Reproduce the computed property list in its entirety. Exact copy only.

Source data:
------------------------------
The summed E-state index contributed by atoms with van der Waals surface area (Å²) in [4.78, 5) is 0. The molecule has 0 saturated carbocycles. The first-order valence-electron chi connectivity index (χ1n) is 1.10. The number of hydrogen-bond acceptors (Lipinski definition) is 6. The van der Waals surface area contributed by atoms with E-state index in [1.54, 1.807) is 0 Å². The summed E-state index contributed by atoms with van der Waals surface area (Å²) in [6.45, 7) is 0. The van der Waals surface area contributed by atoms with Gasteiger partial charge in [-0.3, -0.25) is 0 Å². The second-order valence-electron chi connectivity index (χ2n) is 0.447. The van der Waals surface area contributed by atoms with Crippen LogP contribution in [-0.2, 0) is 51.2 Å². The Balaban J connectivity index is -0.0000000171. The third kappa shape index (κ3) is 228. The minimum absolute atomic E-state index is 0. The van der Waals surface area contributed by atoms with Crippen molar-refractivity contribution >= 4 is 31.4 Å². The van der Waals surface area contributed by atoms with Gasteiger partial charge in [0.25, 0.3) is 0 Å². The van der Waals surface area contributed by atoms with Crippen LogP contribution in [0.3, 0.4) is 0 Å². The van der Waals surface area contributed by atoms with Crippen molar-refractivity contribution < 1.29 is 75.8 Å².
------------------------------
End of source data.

The summed E-state index contributed by atoms with van der Waals surface area (Å²) in [4.78, 5) is 0. The molecule has 0 saturated carbocycles. The first-order valence-electron chi connectivity index (χ1n) is 1.10. The number of hydrogen-bond acceptors (Lipinski definition) is 6. The van der Waals surface area contributed by atoms with E-state index in [1.54, 1.807) is 0 Å². The summed E-state index contributed by atoms with van der Waals surface area (Å²) in [6.45, 7) is 0. The van der Waals surface area contributed by atoms with Gasteiger partial charge in [-0.3, -0.25) is 0 Å². The second-order valence-electron chi connectivity index (χ2n) is 0.447. The van der Waals surface area contributed by atoms with Crippen LogP contribution in [-0.2, 0) is 51.2 Å². The Balaban J connectivity index is -0.0000000171. The third kappa shape index (κ3) is 228. The minimum absolute atomic E-state index is 0. The van der Waals surface area contributed by atoms with Crippen molar-refractivity contribution >= 4 is 31.4 Å². The van der Waals surface area contributed by atoms with Gasteiger partial charge in [0.25, 0.3) is 0 Å². The van der Waals surface area contributed by atoms with Crippen LogP contribution in [0.3, 0.4) is 0 Å². The van der Waals surface area contributed by atoms with Crippen molar-refractivity contribution < 1.29 is 75.8 Å².